5 tips to spring clean your financial closet

As the calendar rushes headlong into spring, it's time to start emerging from the winter doldrums and breathe some fresh air into your financial life. Learn how.

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As the calendar rushes headlong into spring, it's time to start emerging from the winter doldrums and breathe some fresh air into your financial life. There's no heavy lifting, mounds of dust to brush away or boxes to lug to the trash.

But you will need a pair of fresh eyes, a willing attitude and the participation of those who will feel the impact of your financial decisions.

Your essential goal is to make sure your values are aligned with your actions. So if you really care about something—like protecting your family, saving for retirement, leading a balanced life or simply living within your means—then a new look can be just the thing to inject some energy into your financial life. Here are five tips to get you started:

  1. Cash flow. What is your weekly, monthly or quarterly savings target? Are you hitting it? If so, terrific! If not, what can you eliminate, alter or shave to help you pack away more cash to fund that which you value most? Look at your spending with a critical eye. Are you getting full value for the dollars you spend? Every dollar that you rescue from spending can be shifted toward your highest values. Remember to pay yourself first. If you have a 15% savings target, then you must direct 15% of every deposit toward that goal (saving or investment). Paying yourself first puts your important goals above your spending decisions.
  2. Retirement plans. Some 401(k) plans offer automatic rebalancing. Elect this option if it's available so as not to allow market volatility to tilt your portfolio away from a rational allocation. If you don't have this option, then you might have to work your way through the website to manually adjust your holdings back to your model. If you have not maximized your contributions, then make sure you are edging your contribution levels upward as often as possible. Remember, even a 1% increase should pay you back handsomely in the future.
  3. Assessing your risk management. We're talking about emergency funds, insurance of all kinds and legal protection. Do you have any old life insurance policies that you've been paying on forever or policies that were given to you by your parents? Do you still need the coverage? Does it still make sense based on your needs? Look at the range of protection you have from medical to liability; from disability to renters or homeowners. Do you have a deductible or co-insurance that makes sense based on your current economics? If you bought your policies when you first started out, you may have signed up for low deductibles because cash was so tight. But as your financial stability grows, those low deductibles are no longer appropriate. The premium savings can be shifted to areas you value more.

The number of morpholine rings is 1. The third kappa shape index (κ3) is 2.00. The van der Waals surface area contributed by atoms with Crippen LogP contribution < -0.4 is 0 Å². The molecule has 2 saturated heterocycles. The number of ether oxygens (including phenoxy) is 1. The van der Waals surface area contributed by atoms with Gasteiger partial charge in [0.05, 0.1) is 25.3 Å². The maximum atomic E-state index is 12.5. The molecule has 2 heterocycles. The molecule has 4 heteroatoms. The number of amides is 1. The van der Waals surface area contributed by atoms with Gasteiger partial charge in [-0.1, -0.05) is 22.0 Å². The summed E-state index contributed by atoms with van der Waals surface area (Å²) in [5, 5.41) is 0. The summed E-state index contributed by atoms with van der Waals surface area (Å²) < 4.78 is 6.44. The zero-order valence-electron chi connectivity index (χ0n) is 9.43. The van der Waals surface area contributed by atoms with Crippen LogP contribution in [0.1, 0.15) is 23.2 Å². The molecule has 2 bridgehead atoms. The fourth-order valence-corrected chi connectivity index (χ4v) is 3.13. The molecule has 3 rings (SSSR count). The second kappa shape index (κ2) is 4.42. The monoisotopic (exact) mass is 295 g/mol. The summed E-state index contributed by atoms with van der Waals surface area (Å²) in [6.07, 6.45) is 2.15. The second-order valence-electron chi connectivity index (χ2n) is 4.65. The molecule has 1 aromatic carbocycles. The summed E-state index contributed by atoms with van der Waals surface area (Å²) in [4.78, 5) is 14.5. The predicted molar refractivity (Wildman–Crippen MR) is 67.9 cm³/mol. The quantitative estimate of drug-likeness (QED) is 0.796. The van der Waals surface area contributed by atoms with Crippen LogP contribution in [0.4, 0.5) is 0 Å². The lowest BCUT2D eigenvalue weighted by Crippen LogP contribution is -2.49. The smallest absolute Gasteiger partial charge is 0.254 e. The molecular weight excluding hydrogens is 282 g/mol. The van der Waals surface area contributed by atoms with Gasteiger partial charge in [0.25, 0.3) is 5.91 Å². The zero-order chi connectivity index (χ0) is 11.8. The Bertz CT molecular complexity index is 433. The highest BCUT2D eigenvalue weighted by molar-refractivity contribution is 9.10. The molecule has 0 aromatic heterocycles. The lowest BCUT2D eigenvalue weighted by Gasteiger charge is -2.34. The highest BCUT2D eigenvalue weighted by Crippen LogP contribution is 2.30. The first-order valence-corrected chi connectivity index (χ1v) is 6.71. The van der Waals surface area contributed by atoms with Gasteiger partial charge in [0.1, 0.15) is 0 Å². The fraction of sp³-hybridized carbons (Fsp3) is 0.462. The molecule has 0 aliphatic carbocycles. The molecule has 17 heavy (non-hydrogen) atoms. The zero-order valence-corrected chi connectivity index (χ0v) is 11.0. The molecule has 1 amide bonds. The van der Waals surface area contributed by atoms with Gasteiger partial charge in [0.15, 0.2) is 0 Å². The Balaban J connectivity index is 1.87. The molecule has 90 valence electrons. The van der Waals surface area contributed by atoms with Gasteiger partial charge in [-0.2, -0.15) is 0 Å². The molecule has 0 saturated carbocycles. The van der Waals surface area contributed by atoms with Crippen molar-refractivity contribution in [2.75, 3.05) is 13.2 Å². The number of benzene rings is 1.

4. Investment strategies. Sometimes, buying an investment can be the result of an emotional decision. This is a perfect time to review your holdings to assess whether those decisions are currently in your best interest and how they fit into your overall game plan. If you're a stock picker, make sure you have a very disciplined and well-conceived plan for when to sell a stock. If you find you've fallen in love with a stock (the word Apple makes a lot of knees go weak), consider whether your belief is cast in anything beyond loving their product. History is littered with great companies that no longer exist. Consider your strategy, time horizon and how much risk you're willing to take to achieve your goals.
  5. Estate planning and documents. Do you have a will, power of attorney and health care directive? If so, congratulations! Are these documents still relevant and current or do they need a cleanup because of changes in your life or the law? If you do not have Estate documents, then the only thing you need to clean up is to get them done. You're not alone if you've put this off. It doesn't sound like a sexy thing to spend your money on. But the fact is, if you have children and no will, dying means that your state will decide what happens with your children and your estate—and that's rarely a good thing.

Spring is a time of regeneration and growth. Why not do a little financial spring cleaning now to usher in a season of the right financial growth and prosperity?

Topics:
  • Financial Planning
  • Saving and Spending
  • Saving for Retirement
  • Starting Out
  • Financial Planning
  • Saving and Spending
  • Saving for Retirement
  • Starting Out
  • Financial Planning
  • Saving and Spending
  • Saving for Retirement
  • Starting Out
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This article was written by Michael F. Kay from Forbes and was licensed as an article reprint from March 22, 2016. Article copyright 2016 by Forbes.
The statements and opinions expressed in this article are those of the author. Fidelity Investments cannot guarantee the accuracy or completeness of any statements or data.
This reprint is supplied by Fidelity Brokerage Services LLC, Member NYSE, SIPC.
The third-party provider of the reprint permission and Fidelity Investments are independent entities and not legally affiliated.
The images, graphs, tools, and videos are for illustrative purposes only.
Fidelity Brokerage Services LLC, Member NYSE, SIPC, 900 Salem Street, Smithfield, RI 02917.
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